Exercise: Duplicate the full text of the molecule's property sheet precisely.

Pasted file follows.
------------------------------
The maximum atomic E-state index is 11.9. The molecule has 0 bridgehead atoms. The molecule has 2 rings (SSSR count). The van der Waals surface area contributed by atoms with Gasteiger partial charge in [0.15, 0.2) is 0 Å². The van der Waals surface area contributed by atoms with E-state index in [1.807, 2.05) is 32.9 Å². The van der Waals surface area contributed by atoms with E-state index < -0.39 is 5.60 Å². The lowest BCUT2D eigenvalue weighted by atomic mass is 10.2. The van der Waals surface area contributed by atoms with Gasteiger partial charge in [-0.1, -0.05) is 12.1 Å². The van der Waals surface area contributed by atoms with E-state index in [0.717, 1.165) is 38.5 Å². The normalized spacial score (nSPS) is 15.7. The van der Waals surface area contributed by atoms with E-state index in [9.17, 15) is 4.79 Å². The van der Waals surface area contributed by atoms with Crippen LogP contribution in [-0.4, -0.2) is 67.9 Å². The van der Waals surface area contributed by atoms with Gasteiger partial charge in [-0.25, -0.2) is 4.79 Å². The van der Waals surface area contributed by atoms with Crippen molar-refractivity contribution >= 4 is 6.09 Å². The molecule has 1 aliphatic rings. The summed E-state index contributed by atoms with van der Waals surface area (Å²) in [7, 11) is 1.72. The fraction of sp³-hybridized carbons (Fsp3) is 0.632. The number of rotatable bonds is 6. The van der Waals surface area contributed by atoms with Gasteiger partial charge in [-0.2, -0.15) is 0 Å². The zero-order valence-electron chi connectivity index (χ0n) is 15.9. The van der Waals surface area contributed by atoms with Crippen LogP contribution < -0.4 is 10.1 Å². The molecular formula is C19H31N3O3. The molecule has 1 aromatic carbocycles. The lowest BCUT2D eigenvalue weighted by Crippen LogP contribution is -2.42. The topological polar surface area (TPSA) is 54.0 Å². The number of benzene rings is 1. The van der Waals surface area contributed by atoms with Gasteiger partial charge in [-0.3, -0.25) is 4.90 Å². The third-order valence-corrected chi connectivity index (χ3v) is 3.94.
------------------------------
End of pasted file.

The maximum atomic E-state index is 11.9. The molecule has 0 bridgehead atoms. The molecule has 2 rings (SSSR count). The van der Waals surface area contributed by atoms with Gasteiger partial charge in [0.15, 0.2) is 0 Å². The van der Waals surface area contributed by atoms with E-state index in [1.807, 2.05) is 32.9 Å². The van der Waals surface area contributed by atoms with E-state index < -0.39 is 5.60 Å². The lowest BCUT2D eigenvalue weighted by atomic mass is 10.2. The van der Waals surface area contributed by atoms with Gasteiger partial charge in [-0.1, -0.05) is 12.1 Å². The van der Waals surface area contributed by atoms with E-state index in [0.717, 1.165) is 38.5 Å². The normalized spacial score (nSPS) is 15.7. The van der Waals surface area contributed by atoms with E-state index in [9.17, 15) is 4.79 Å². The van der Waals surface area contributed by atoms with Crippen LogP contribution in [-0.4, -0.2) is 67.9 Å². The van der Waals surface area contributed by atoms with Gasteiger partial charge in [-0.25, -0.2) is 4.79 Å². The van der Waals surface area contributed by atoms with Crippen molar-refractivity contribution >= 4 is 6.09 Å². The molecule has 1 aliphatic rings. The summed E-state index contributed by atoms with van der Waals surface area (Å²) in [7, 11) is 1.72. The fraction of sp³-hybridized carbons (Fsp3) is 0.632. The number of rotatable bonds is 6. The van der Waals surface area contributed by atoms with Gasteiger partial charge in [-0.2, -0.15) is 0 Å². The zero-order valence-electron chi connectivity index (χ0n) is 15.9. The van der Waals surface area contributed by atoms with Crippen LogP contribution < -0.4 is 10.1 Å². The molecular formula is C19H31N3O3. The molecule has 1 aromatic carbocycles. The lowest BCUT2D eigenvalue weighted by Crippen LogP contribution is -2.42. The topological polar surface area (TPSA) is 54.0 Å². The number of benzene rings is 1. The van der Waals surface area contributed by atoms with Gasteiger partial charge in [-0.3, -0.25) is 4.90 Å². The third-order valence-corrected chi connectivity index (χ3v) is 3.94.